young, often vulnerable people, and sometimes even children. Around half of the cases involved people aged 21 and under, and some involved people with mental health difficulties. From the cases analysed, the indication is that it is therefore extremely rare that a suspect deliberately makes a false allegation of rape or domestic violence purely out of malice. It is within this context that the issue should be viewed, so that myths and stereotypes around these cases are not able to take hold.
The view that women who report rape are often lying about what has happened to them is fundamentally untrue.
Police failings were also found by a report carried out by the BBC in 2009. In London alone, hundreds of rape allegations were either removed from official records or did not end up in the records at all. Many campaign groups which support victims of rape claim that this is only more evidence that the police remain unwilling to prosecute in cases of sexual attacks and often do not take allegations seriously. Unfortunately, this is not an issue which seems set to change. In February 2013 the IPCC again published a report which found that in a specialist police unit dealing with sex crimes in the London Borough of Southwark, many officers had made remarks about not believing allegations and were persuading victims to drop allegations. This was done to create the appearance that reported crimes were being investigated correctly and had been dealt with in order to boost performance figures.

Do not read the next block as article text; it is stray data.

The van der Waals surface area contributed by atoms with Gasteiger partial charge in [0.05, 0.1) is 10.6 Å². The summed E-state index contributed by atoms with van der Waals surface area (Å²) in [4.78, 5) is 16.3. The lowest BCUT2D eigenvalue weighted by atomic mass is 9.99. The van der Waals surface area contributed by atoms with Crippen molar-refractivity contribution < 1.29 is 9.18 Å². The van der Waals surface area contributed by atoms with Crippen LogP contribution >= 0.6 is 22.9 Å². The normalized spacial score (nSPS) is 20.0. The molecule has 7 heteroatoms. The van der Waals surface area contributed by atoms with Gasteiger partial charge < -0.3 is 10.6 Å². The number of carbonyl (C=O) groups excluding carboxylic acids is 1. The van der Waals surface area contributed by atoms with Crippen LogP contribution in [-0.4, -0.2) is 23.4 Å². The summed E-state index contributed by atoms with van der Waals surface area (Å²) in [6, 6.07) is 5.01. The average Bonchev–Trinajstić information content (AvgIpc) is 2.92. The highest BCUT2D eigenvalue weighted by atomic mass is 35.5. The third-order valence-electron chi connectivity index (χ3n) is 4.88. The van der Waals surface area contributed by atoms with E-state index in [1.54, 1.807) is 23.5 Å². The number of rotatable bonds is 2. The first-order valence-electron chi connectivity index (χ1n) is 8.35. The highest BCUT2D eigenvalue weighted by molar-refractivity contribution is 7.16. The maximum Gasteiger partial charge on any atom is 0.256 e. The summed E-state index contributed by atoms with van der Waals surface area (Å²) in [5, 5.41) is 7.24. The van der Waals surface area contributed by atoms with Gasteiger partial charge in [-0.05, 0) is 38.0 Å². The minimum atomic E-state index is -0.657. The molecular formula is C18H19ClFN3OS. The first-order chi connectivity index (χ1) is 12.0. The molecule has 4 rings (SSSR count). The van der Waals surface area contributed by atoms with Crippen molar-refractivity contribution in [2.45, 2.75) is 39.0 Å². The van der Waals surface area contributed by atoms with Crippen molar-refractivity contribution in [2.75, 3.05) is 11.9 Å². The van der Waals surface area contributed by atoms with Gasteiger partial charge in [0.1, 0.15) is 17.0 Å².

The IPCC noted that ‘the approach of failing to believe victims… was wholly inappropriate’ and that the police had lost ‘sight of what policing is about – protecting the public and deterring and detecting crime’. It seems clear that there are flaws in the investigative system which can often lead to injustices for the victims. Sadly, these inadequacies are often fuelled by the view that women lie about rape. It is argued that these issues need to be addressed, and governmental and IPCC recommendations on how these problems can be resolved should focus on ensuring the deliverance of justice to all victims of sexual crimes.